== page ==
How completely different.
That is my overwhelming thought on reading this beautiful novella.
I’ve been enjoying my fantasy lately; lands full of assassins, mages, female warriors, and cold-hearted kings.
This isn’t that book. However, it’s no bad thing.
This is still fantasy, but much more grounded, and yet, somehow more fantastical. Imagine the visuals of Oxford from His Dark Materials – a world with airships and government ministers, but set in Cold War Russia, only one where the Russian revolution hadn’t happened.
The world is modern, yet bleak. Dogs hunt the streets for food in the rubble. People stay inside. The palaces are beautiful, the dukes are arrogant. The queen’s power is absolute.
Now add in some magic. A huge tower is being built at the border of the kingdom to protect the citizens from potential attack. To build it to such a height, engineers are using a type of magical technology that renders objects weightless. It is a spectacle, a display of power. However, not everyone wants this building to succeed. Some want it to succeed too much.
Enter our protagonist, Shae.
He is not the typical fantasy protagonist. He’s not a warrior, not a genius, not a man who has a cause.
Yet, he disobeyed the Queen by refusing to gas a rioting crowd and as a punishment has been sent to supervise the construction of this great tower and see it is completed. To fail in this task means life imprisonment.
So, what can he do when he realises the magical technology is dangerous and the tower will soon crumble?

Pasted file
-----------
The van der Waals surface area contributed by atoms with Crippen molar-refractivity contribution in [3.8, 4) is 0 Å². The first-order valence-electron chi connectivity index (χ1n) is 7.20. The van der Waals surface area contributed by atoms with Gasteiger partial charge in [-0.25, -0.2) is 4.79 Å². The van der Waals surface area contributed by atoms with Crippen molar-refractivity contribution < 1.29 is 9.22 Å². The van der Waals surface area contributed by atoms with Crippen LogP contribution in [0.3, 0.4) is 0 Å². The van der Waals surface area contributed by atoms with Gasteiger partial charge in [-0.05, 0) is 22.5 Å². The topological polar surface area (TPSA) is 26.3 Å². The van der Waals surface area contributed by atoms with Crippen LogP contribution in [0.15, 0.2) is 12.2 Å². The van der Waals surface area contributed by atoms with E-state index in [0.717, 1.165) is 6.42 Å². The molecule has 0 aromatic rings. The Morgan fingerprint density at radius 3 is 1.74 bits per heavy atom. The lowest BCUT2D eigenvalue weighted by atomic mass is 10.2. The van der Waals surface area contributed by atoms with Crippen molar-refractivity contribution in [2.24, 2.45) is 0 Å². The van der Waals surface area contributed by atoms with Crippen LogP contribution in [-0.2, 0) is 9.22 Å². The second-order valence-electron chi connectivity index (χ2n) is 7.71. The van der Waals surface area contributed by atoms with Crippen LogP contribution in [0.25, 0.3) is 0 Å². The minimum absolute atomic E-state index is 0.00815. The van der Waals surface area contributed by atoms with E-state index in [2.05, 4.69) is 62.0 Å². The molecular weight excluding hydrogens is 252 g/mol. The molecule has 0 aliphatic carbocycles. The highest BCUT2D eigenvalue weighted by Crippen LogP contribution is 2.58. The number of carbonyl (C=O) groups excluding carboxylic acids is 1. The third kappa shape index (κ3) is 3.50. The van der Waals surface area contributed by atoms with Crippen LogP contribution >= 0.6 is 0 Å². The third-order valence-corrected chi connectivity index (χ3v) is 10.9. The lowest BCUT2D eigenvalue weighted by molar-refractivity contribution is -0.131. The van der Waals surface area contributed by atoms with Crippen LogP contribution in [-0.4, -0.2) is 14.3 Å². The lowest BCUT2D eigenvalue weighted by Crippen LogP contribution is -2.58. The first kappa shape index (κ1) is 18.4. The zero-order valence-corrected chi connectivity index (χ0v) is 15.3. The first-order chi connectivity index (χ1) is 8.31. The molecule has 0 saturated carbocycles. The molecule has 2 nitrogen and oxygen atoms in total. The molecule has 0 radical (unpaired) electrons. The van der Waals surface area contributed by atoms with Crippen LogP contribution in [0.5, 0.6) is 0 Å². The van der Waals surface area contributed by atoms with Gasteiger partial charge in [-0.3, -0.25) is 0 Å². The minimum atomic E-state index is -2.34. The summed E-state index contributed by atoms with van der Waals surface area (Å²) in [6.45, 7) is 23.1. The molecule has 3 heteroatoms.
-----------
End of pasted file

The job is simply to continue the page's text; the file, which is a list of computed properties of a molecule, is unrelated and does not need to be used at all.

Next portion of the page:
Shae is timid and naive, lost in grief. When he goes to visit a Drakiri settlement he even feels a little childish, suddenly free of the constraints of his normal life. He speaks (by way of inner monologues) to his dead sister which reveals his true feelings; his fragility. And he is fragile.
Yaroslav Barsukov has written a novella that is very immersive, though it does require concentration from the outset. The books starts after the inciting incident (the riot) and I had to read the prologue twice to fully understand what was going on. Going forward the story unfolds quickly. We learn, along with Shae, the mysteries of the tower and the conflicts that torment him. These revelations are captivating.
My only quibble with the novella was the romantic thread – or rather the build up to it. It was too quick and thus lacked the emotional impact I wanted. Perhaps a fault of the novella medium? The story must progress. Or perhaps more world building was required? Anna Karenina fell in love with Vronsky in the space of one evening after all and this novel had a decidedly Russian tinge.
That being said, perhaps the whys and wherefores doesn’t matter. The world at times is surreal. Maybe love shouldn’t need to be explained. Shae isn’t always in control, he acts impulsively and instinctively, and that is part of his charm.
The prose is the masterpiece of the novella. Beautiful. Especially when Shae is speaking in his head to his sister. I did feel a touch of Bulgakov’s The Master and Margarita in the story, the way the real world and the fantastical collide. This was masterfully done.
Since reading, I have discovered that this novella is a Nebula finalist. Huge congratulations to Yaroslav Barsukov. This is such a unique and well written piece of work. I can’t wait to see what he comes up with next.
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